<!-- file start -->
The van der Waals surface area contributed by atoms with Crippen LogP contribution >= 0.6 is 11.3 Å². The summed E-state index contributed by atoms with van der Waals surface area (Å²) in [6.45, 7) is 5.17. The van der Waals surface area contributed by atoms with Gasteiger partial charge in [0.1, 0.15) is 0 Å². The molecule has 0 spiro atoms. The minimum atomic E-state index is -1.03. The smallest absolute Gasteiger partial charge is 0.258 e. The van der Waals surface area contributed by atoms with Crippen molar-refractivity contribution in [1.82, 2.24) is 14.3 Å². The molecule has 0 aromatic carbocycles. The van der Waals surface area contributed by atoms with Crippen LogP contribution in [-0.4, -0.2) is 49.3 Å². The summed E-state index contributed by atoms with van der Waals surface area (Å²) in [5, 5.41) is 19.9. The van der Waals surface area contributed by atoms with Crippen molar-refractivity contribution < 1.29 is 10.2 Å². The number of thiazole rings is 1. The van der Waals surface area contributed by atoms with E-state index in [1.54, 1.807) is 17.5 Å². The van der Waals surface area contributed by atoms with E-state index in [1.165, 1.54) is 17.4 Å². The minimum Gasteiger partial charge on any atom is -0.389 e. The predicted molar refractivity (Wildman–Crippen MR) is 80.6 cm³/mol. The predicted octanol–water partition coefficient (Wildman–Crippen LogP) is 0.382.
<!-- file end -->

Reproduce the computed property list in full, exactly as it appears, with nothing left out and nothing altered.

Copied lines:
The van der Waals surface area contributed by atoms with Crippen LogP contribution >= 0.6 is 11.3 Å². The summed E-state index contributed by atoms with van der Waals surface area (Å²) in [6.45, 7) is 5.17. The van der Waals surface area contributed by atoms with Gasteiger partial charge in [0.1, 0.15) is 0 Å². The molecule has 0 spiro atoms. The minimum atomic E-state index is -1.03. The smallest absolute Gasteiger partial charge is 0.258 e. The van der Waals surface area contributed by atoms with Crippen molar-refractivity contribution in [1.82, 2.24) is 14.3 Å². The molecule has 0 aromatic carbocycles. The van der Waals surface area contributed by atoms with Crippen LogP contribution in [-0.4, -0.2) is 49.3 Å². The summed E-state index contributed by atoms with van der Waals surface area (Å²) in [5, 5.41) is 19.9. The van der Waals surface area contributed by atoms with Crippen molar-refractivity contribution < 1.29 is 10.2 Å². The number of thiazole rings is 1. The van der Waals surface area contributed by atoms with E-state index in [1.54, 1.807) is 17.5 Å². The van der Waals surface area contributed by atoms with E-state index in [1.165, 1.54) is 17.4 Å². The minimum Gasteiger partial charge on any atom is -0.389 e. The predicted molar refractivity (Wildman–Crippen MR) is 80.6 cm³/mol. The predicted octanol–water partition coefficient (Wildman–Crippen LogP) is 0.382.